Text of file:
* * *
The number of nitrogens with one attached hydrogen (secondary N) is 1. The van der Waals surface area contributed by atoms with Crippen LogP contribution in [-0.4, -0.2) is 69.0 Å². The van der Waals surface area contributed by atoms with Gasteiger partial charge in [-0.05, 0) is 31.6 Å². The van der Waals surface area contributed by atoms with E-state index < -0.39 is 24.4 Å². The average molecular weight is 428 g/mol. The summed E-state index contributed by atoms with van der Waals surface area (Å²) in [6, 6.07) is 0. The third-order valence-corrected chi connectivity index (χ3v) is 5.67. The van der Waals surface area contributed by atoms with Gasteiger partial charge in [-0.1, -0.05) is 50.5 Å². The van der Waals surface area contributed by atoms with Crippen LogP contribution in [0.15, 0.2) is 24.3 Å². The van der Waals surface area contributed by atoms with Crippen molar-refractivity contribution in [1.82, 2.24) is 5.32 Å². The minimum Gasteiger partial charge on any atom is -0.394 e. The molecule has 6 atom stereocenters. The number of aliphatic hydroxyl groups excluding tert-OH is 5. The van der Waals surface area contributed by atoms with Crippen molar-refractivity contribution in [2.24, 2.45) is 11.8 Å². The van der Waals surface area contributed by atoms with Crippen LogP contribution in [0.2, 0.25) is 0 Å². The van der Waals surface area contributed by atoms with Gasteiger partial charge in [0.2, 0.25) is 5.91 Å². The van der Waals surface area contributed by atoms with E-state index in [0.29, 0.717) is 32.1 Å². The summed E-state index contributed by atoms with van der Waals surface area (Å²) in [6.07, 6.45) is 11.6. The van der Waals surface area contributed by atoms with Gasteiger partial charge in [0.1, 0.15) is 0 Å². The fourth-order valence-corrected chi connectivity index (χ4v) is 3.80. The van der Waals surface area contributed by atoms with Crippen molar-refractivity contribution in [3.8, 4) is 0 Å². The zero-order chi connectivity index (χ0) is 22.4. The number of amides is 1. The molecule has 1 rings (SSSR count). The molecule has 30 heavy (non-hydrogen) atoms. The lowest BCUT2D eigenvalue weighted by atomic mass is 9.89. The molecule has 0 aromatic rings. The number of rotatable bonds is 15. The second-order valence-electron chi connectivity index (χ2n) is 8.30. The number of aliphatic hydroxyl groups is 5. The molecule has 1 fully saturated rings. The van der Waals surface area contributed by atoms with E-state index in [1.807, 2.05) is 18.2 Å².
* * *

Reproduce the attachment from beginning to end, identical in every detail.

The number of nitrogens with one attached hydrogen (secondary N) is 1. The van der Waals surface area contributed by atoms with Crippen LogP contribution in [-0.4, -0.2) is 69.0 Å². The van der Waals surface area contributed by atoms with Gasteiger partial charge in [-0.05, 0) is 31.6 Å². The van der Waals surface area contributed by atoms with E-state index < -0.39 is 24.4 Å². The average molecular weight is 428 g/mol. The summed E-state index contributed by atoms with van der Waals surface area (Å²) in [6, 6.07) is 0. The third-order valence-corrected chi connectivity index (χ3v) is 5.67. The van der Waals surface area contributed by atoms with Gasteiger partial charge in [-0.1, -0.05) is 50.5 Å². The van der Waals surface area contributed by atoms with Crippen LogP contribution in [0.15, 0.2) is 24.3 Å². The van der Waals surface area contributed by atoms with Crippen molar-refractivity contribution in [1.82, 2.24) is 5.32 Å². The minimum Gasteiger partial charge on any atom is -0.394 e. The molecule has 6 atom stereocenters. The number of aliphatic hydroxyl groups excluding tert-OH is 5. The van der Waals surface area contributed by atoms with Crippen molar-refractivity contribution in [2.24, 2.45) is 11.8 Å². The van der Waals surface area contributed by atoms with Crippen LogP contribution in [0.2, 0.25) is 0 Å². The van der Waals surface area contributed by atoms with Gasteiger partial charge in [0.2, 0.25) is 5.91 Å². The van der Waals surface area contributed by atoms with E-state index in [0.29, 0.717) is 32.1 Å². The summed E-state index contributed by atoms with van der Waals surface area (Å²) in [6.07, 6.45) is 11.6. The van der Waals surface area contributed by atoms with Gasteiger partial charge in [0.1, 0.15) is 0 Å². The fourth-order valence-corrected chi connectivity index (χ4v) is 3.80. The van der Waals surface area contributed by atoms with Crippen molar-refractivity contribution in [3.8, 4) is 0 Å². The zero-order chi connectivity index (χ0) is 22.4. The number of amides is 1. The molecule has 1 rings (SSSR count). The molecule has 30 heavy (non-hydrogen) atoms. The lowest BCUT2D eigenvalue weighted by atomic mass is 9.89. The molecule has 0 aromatic rings. The number of rotatable bonds is 15. The second-order valence-electron chi connectivity index (χ2n) is 8.30. The number of aliphatic hydroxyl groups is 5. The molecule has 1 fully saturated rings. The van der Waals surface area contributed by atoms with E-state index in [1.807, 2.05) is 18.2 Å².